LaTeX cheatsheet

Writing a longer publication comes with many challenges. One of the most essential decisions is the selection of the application for writing and file format. You might consider using a word processor, like Microsoft Word or its Libreoffice/Openoffice competitor. Very soon you will notice that word processors were never really intended for long ( > 10 pages ) documents, complex bibliographies, complex formulas or exotic utf8 characters. What if you work with one or several coauthors and don’t want to exchange hundreds of different versions of your document in binary formats via email and don’t want to use Google Docs?

Many problems can be solved by using LaTeX, even though new and unconsidered problems are guaranteed to haunt you.

-Writing in plain text allows version control in a git repository and sharing of a common document version.

-You can focus on the content and let the program take care of the formatting, contrary to WYSIWYG applications like word processors. The results will look more beautiful for text. Images, however, can be a major pain to align correctly and place at the right spot.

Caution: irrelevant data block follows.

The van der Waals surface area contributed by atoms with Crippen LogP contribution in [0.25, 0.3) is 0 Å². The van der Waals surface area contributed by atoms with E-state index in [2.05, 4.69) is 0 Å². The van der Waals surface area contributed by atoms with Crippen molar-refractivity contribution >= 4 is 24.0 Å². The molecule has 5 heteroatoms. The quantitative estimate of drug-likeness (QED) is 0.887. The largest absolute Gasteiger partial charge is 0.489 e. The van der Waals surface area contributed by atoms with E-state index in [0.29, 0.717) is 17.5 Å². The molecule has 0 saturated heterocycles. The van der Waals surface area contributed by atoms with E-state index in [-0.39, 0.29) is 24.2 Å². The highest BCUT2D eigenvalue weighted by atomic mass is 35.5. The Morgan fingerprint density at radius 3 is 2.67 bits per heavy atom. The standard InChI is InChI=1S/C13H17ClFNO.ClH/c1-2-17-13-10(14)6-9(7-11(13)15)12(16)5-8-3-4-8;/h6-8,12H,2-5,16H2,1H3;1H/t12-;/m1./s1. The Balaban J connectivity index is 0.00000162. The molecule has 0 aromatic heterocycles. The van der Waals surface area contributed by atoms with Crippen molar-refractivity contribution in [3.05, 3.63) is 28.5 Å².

-You can write in your favorite text editor or choose among several applications for creating LaTeX documents like lyx, texmaker, texmacs, texstudio and many more.

Frustrating about LaTeX is the high learning curve and the number of commands you need to know and unterstand ( every time I don’t write anything for several months, I tend to forget most of them ) and the bulky syntax. Graphics can look bad and the pdf generation process can fail with arcane messages. The whole approach seems like a relic from a completely different age. But anyway, it will output beautiful pdfs and nobody will ask about the troubles you went through when creating them.

I attach my collection of useful snippets to this document. Maybe you find them useful too?

always use a ~ before cite to ensure the citation will not accidentally move to the next line  [ ~\cite{}  ]

Use macros for names that have yet to be defined and complex words that you could easily misspell.

[ \newcommand{\approach}{\textit{Our magical solution}\xspace} ]